A Uyghur Tale
By Alex Kats
Last week I was privileged to see the controversial film about Rebiya Kadeer at the Melbourne International Film Festival (MIFF).
In the lead up to the festival, English director, Ken Loach, who had previously premiered a number of his films at the festival, announced that he would pull out of the festival if the festival continued to take support from the Israeli embassy. Luckily for the sake of sanity and morality, MIFF director, Richard Moore, called Loach’s bluff and announced that he would rather have Israeli films than Loach’s, and thus Loach pulled himself and his film out of the festival.
When another controversy reared its head, this time concerning China, Moore again stood up for what was right.
More than seven years ago, Jeff Daniels, an American (now living in Melbourne) teacher turned filmmaker, visited a friend in Beijing and came across the name of a people he had never heard of. The Uyghur people come from East Turkestan. Their province borders Tibet, Afghanistan, Kazakhstan, and China, and about 60 years ago, China invaded and annexed the land.
They called it Xinjiang, which means ‘new territory’ and although it was intended to be an autonomous region, it has become one of the most oppressed regions in all of China. The Uyghur people have their own language, culture, heritage, religion and land, but all of these have been taken away or diluted since Chinese rule. Many thousands of people in the region have been murdered simply for their opinions; let alone for their actions.
On that journey, the curious filmmaker decided to make a documentary about the Uyghur people and in particular, about their charismatic and very vibrant leader, Rebiya Kadeer.
Kadeer became an activist for the rights of her people as a teenager. Over the years, she has also become one of the wealthiest women in China, but not without a lot of hardship. Her children were taken away from her and she was imprisoned for more than five years, spending most of that time in solitary confinement.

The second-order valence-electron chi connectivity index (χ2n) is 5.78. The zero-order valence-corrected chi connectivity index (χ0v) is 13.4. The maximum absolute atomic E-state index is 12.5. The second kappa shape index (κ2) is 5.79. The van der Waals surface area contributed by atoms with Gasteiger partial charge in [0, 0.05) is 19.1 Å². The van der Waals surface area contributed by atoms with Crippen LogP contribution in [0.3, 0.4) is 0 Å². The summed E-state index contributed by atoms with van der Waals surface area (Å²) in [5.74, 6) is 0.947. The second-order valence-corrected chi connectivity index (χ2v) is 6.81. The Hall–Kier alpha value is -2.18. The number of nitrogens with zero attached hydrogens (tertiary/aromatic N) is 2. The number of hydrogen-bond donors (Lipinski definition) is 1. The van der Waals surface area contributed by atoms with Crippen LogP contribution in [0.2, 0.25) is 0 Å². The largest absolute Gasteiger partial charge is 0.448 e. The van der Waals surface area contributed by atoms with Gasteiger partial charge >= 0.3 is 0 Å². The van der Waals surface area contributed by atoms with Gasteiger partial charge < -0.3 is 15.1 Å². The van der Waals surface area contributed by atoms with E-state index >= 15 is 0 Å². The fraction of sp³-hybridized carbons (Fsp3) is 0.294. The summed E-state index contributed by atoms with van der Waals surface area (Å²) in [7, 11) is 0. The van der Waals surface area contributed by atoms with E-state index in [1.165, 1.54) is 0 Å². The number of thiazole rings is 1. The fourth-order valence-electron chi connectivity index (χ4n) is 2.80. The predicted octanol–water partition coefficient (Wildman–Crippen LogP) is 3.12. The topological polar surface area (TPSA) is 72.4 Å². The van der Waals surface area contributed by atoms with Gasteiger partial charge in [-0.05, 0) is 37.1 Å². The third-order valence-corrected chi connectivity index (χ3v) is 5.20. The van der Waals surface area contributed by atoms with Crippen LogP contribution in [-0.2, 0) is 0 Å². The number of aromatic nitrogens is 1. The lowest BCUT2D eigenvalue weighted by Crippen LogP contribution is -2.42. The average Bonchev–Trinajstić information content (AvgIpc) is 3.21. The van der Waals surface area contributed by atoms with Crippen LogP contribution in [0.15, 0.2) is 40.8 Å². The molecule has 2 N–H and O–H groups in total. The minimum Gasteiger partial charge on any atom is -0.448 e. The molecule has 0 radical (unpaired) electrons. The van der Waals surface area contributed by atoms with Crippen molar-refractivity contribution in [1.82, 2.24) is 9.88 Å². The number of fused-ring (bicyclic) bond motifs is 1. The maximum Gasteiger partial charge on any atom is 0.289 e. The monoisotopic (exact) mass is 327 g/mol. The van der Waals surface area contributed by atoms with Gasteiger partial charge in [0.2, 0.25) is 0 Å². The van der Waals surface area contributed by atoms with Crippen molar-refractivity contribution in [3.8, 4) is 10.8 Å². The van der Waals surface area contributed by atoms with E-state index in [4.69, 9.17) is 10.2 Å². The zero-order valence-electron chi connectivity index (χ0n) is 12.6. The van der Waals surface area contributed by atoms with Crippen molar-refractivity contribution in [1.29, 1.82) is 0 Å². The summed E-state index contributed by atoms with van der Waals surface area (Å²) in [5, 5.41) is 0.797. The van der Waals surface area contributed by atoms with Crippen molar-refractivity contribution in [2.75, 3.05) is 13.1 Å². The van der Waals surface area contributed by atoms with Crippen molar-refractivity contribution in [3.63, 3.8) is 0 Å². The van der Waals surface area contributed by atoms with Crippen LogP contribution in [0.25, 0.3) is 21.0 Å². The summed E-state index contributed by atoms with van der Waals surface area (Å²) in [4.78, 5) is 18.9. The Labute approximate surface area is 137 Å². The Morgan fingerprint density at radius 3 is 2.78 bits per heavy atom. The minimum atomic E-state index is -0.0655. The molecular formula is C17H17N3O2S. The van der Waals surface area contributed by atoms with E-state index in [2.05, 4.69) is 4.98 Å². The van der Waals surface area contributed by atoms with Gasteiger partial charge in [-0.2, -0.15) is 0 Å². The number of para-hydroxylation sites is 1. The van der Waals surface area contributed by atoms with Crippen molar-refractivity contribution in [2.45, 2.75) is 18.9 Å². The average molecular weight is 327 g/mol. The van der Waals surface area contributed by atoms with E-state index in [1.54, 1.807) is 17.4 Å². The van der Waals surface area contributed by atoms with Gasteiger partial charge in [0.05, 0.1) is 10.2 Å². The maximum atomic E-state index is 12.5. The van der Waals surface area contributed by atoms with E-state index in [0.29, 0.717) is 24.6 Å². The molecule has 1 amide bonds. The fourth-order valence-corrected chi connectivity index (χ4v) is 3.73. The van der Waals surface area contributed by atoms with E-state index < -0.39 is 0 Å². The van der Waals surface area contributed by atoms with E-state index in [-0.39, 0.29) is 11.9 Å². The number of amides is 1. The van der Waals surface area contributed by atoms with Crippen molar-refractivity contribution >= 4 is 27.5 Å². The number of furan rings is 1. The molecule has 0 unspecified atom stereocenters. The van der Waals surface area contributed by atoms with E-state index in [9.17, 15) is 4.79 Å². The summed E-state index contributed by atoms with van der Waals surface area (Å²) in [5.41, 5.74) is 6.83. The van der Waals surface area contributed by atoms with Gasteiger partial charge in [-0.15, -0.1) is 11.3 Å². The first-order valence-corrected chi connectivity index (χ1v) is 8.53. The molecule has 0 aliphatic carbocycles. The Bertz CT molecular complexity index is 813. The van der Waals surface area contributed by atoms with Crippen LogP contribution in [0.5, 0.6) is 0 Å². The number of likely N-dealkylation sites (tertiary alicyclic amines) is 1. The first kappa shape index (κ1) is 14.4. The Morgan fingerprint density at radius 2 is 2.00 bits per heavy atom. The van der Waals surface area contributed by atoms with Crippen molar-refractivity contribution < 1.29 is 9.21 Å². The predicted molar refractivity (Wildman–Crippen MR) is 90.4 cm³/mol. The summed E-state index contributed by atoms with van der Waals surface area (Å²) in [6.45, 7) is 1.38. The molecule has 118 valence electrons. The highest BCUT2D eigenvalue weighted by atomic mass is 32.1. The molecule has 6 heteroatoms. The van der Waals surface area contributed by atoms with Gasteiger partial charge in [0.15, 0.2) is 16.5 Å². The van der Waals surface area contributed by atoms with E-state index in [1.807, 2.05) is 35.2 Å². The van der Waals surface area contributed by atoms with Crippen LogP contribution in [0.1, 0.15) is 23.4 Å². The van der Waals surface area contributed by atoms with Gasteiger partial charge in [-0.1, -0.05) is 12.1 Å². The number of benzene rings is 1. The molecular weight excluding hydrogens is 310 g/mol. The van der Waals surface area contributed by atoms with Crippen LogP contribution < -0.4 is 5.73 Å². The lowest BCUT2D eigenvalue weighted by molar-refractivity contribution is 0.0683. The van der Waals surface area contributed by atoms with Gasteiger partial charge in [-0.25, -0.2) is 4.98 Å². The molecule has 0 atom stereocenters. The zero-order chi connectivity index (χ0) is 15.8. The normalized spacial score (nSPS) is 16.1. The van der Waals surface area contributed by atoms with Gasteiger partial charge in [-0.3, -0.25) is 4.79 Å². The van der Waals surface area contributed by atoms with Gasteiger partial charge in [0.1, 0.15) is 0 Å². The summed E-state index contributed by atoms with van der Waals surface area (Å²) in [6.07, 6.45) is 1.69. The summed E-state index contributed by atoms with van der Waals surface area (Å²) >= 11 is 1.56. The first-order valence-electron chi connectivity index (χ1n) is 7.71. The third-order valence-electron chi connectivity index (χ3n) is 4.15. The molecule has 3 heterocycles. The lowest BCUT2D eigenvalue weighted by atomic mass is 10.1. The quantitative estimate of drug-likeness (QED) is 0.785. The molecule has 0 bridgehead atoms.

Now in exile in Washington, she is the president of the international Uyghur association.
Daniels, a Jew from the Bronx, had previously made small documentaries about Jewish identity and the struggle of minorities. For the past seven years he has been documenting the plight of the Uyghurs and the unadulterated drive of Kadeer.
The name of the film, The 10 Conditions of Love, comes from the conditions that Kadeer set herself when she went in search of a husband who would also be a partner in her work. (She found him and they are still together.) The title, however, also alludes to China’s 10 conditions for the transition to Communism.
Part of the story follows Kadeer’s advocacy in Washington on behalf of her people. When making representations to government, one of her strongest allies for a number of years was the late Tom Lantos. He was the only Congressman to have also been a Holocaust survivor, and as a Jew, like the filmmaker, he felt strongly about the passion of this minority leader.